Strawberry Dazzle Crape Myrtle Care

The strawberry dazzle is a semi-dwarf variety of the crape myrtle, making it an excellent choice for small gardens and potted plants. The strawberry dazzle is known for its showy nature. Its neon-rose flowers and glossy green foliage can quickly transform a gloomy scenery into a vibrant burst of color. The shrub is also resistant to powdery mildew, drought, heat, and deers.

Strawberry dazzle crape myrtle needs good spacing, moderate watering, and full sun exposure to thrive. Established plants are easy to maintain, with occasional pruning to shape the plant to a perfect size and encourage a prolonged blooming period.

Lagerstroemia ‘Strawberry Dazzle’ Crape Myrtle Profile

NamesDwarf crape myrtle, strawberry dazzle crape myrtle, razzle dazzle crape myrtle,  berry dazzle crape myrtle,  Lagerstroemia berry dazzle
Size3-4 feet tall, 3-4 feet wide
Soil typeModerately moist, well-draining
Soil pH5.5-7.0
WaterModerate
Sun exposureFull sun
USDA zones6, 7,8,9
Bloom timesummer
Flower colorHot pink or neon-rose
When to pruneLate winter to early fall
Root system (type)Shallow fibrous roots

Origin and names

The strawberry dazzle is a cultivar of the crape myrtle trees or shrubs which belong to the genus Lagerstroemia. The crape myrtle is from the Lythraceae family and is native to southeast Asia, India, and Japan.

The strawberry dazzle is also known as the dwarf crape myrtle, dwarf crepe myrtle, razzle dazzle crape myrtle, or Lagerstroemia berry dazzle.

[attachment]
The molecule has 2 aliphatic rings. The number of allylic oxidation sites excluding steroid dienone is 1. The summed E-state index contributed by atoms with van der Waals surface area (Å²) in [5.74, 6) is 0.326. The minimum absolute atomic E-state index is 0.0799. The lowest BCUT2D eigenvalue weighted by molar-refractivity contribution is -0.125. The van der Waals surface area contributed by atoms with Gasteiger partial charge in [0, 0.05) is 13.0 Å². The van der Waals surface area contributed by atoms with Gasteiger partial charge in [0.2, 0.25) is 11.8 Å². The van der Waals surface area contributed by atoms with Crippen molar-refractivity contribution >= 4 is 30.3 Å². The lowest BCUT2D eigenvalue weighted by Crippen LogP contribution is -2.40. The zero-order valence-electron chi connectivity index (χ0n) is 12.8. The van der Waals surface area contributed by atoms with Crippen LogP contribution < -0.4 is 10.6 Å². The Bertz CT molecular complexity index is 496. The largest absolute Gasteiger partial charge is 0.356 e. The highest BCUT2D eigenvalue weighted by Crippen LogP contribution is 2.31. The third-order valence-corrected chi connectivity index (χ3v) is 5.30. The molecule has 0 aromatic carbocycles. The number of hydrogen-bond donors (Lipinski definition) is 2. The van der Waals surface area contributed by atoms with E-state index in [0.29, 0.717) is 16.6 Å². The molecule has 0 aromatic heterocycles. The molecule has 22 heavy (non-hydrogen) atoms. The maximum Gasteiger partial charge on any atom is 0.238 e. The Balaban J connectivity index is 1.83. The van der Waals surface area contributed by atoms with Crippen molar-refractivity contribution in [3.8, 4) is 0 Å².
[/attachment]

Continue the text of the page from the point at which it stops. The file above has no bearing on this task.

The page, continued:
Size

Since it’s a dwarf cultivar of the crape myrtle, the strawberry dazzle only matures to 3-4 feet tall, with the same width size. It’s usually kept as a small, rounded shrub, perfect for small gardens or grown in containers placed on porches, patios, or balconies.

Blooms and foliage

The razzle dazzle crape myrtle blooms from early summer to later in the season. It displays brilliant, hot pink flower clusters in early summer, with deep burgundy foliages. , The foliages transition to glossy green later in the season while the blooms remain neon- rose throughout the season. Deadhead pruning can encourage newer, prolonged blooms until fall.

Growth rate

The strawberry dazzle grows slowly, taking several years to attain its maximum height of 4 feet. Its small stature and slow growth rate make it a perfect potted plant choice for small spaces.

How to grow and care for Strawberry Dazzle crape myrtle

Straw berry crape myrtle needs intermediate care to keep them healthy. Below are the best ways to grow and care for your razzle dazzle shrub.

Spacing when planting

Since it’s a dwarf species, the strawberry dazzle grows only into a small shrub, which doesn’t necessarily need a lot of space and is thus perfect for small gardens and foundations. 

When planting strawberry dazzle in your yard,  dig the holes 4 feet apart enough to accommodate the plant’s width if it grows denser.

Place potted strawberry dazzle crape myrtles about 4 feet apart from each other.

Light

As a crape myrtle cultivar, the berry dazzle shrub requires full sun to thrive and produce massive flower clusters in hot summers. The planting location should have at least six hours of full sun exposure daily.